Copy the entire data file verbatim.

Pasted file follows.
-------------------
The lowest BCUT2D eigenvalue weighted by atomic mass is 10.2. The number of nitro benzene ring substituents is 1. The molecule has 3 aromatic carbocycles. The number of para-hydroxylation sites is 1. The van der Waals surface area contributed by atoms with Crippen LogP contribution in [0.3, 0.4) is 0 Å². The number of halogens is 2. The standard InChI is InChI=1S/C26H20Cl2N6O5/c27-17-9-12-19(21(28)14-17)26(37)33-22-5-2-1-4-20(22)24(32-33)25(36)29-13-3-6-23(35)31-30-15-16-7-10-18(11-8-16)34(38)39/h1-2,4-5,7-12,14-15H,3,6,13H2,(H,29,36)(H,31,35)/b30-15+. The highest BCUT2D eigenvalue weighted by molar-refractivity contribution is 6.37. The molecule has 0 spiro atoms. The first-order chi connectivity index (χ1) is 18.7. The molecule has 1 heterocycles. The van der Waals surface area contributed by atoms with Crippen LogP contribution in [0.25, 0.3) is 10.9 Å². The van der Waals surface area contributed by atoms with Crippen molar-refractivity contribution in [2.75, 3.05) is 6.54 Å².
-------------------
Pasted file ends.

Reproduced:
The lowest BCUT2D eigenvalue weighted by atomic mass is 10.2. The number of nitro benzene ring substituents is 1. The molecule has 3 aromatic carbocycles. The number of para-hydroxylation sites is 1. The van der Waals surface area contributed by atoms with Crippen LogP contribution in [0.3, 0.4) is 0 Å². The number of halogens is 2. The standard InChI is InChI=1S/C26H20Cl2N6O5/c27-17-9-12-19(21(28)14-17)26(37)33-22-5-2-1-4-20(22)24(32-33)25(36)29-13-3-6-23(35)31-30-15-16-7-10-18(11-8-16)34(38)39/h1-2,4-5,7-12,14-15H,3,6,13H2,(H,29,36)(H,31,35)/b30-15+. The highest BCUT2D eigenvalue weighted by molar-refractivity contribution is 6.37. The molecule has 0 spiro atoms. The first-order chi connectivity index (χ1) is 18.7. The molecule has 1 heterocycles. The van der Waals surface area contributed by atoms with Crippen LogP contribution in [0.25, 0.3) is 10.9 Å². The van der Waals surface area contributed by atoms with Crippen molar-refractivity contribution in [2.75, 3.05) is 6.54 Å².